Standards of performance are really a logical development from the concept of goals. They can be used as a method of motivating a wide range of employees who are not directly responsible for the achievement of the goals, but whose personal performance will influence the company's success or failure. Not only do they motivate, but they provide a management tool which can be used to judge the success or failure of a person in his job. They provide an early warning system for when things are going wrong, and they can spotlight the area in which the failure is occurring. Standards can be set for much shorter intervals of time than goals: there may, for example, be a monthly standard.
As with goals, performance standards must be for something which the company intends to measure, and which it can in fact measure. The standards can be established for any sector of the company, and should be set for the key areas.
They make most sense when they are directly related to the annual plan of a cost centre or profit centre. At this level it is possible to calculate the standards so that the contribution of each to the budget of the centre is taken into account. For example, for a salesman the following types of standards might be set which, in the judgement of the manager of the profit centre, must be fulfilled if the centre is to achieve its planned results:
  • Total sales required.
  • Sales standard for particular products.
  • Number of new customers to be obtained.
  • Customers call frequency.
  • Minimum sales level to which small customers are to be upgraded.
  • Maximum number of customer complaints.
  • An average cost per customer call.
For a warehouse manager it might be possible to set for the operations under his control:
  • Maximum number of hours overtime to be worked. 
  • Man-hour standards for various tasks.
  • Standards for maximum amount of wastage or breakage. 
  • A standard for stock loss.
  • Cost standards for various sections of his operation.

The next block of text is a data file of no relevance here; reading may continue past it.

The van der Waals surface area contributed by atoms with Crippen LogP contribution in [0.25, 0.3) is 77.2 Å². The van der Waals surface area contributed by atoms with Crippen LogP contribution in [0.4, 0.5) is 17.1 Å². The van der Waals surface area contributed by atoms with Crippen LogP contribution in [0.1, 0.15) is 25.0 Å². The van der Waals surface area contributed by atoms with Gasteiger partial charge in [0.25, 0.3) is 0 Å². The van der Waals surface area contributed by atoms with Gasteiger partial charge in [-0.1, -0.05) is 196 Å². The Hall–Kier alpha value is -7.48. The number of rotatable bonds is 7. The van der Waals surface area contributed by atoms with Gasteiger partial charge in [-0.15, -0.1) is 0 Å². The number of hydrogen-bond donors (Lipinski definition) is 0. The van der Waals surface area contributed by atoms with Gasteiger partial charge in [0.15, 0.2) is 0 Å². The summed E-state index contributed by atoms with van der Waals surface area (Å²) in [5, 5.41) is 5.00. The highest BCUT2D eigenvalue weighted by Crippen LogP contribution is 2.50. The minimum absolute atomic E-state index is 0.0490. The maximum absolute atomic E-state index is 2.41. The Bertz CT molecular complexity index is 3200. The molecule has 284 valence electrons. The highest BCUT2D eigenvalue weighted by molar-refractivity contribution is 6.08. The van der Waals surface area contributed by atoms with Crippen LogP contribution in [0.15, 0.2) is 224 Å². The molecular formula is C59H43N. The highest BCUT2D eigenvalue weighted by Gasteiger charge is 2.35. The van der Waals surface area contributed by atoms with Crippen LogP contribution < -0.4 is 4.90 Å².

• Maximum number of employees on strength at any one time.
  • Weight tolerance for repacking and packing operations.
  • Frequency scales are to be checked.
It is important to make standards realistic. If the business has a seasonal pattern, the standards set must follow that pattern. For example, in the motor car spares business there is a peak sales period in summer and a small peak Christmas. It would be sensible for sales performance standards to be constructed to this pattern (as indeed the monthly budget should): simple division of annual sales by twelve would produce no worthwhile standards.
It is, of course, a prerequisite that job descriptions are issued in writing to those persons who are set standards of performance. They must be in no confusion over what their duties are.

Explain the Total Concept of Objectives in Management

This total concept of objectives is a comprehensive and meaningful one. It is a little untidy in that some types of objectives are decided very early in the planning process, while others only fall into place as plans are completed. The merit of it is that all the parts do fall into place, and that there is a relationship between the standard of performance set a salesman and the total corporate profit target. It is right that this connection should be emphasised, because if the salesman (or personnel man, or production supervisor, or any other such person) does not do his job properly, the chances of reaching the profit target may be reduced. The total concept also has the merit of answering the criticisms of other types of objective which have been raised at various points in this chapter. It is a flexible system. Above all, it gives all levels of management a means of control, which is so important in making sure that all planning does lead to meaningful action.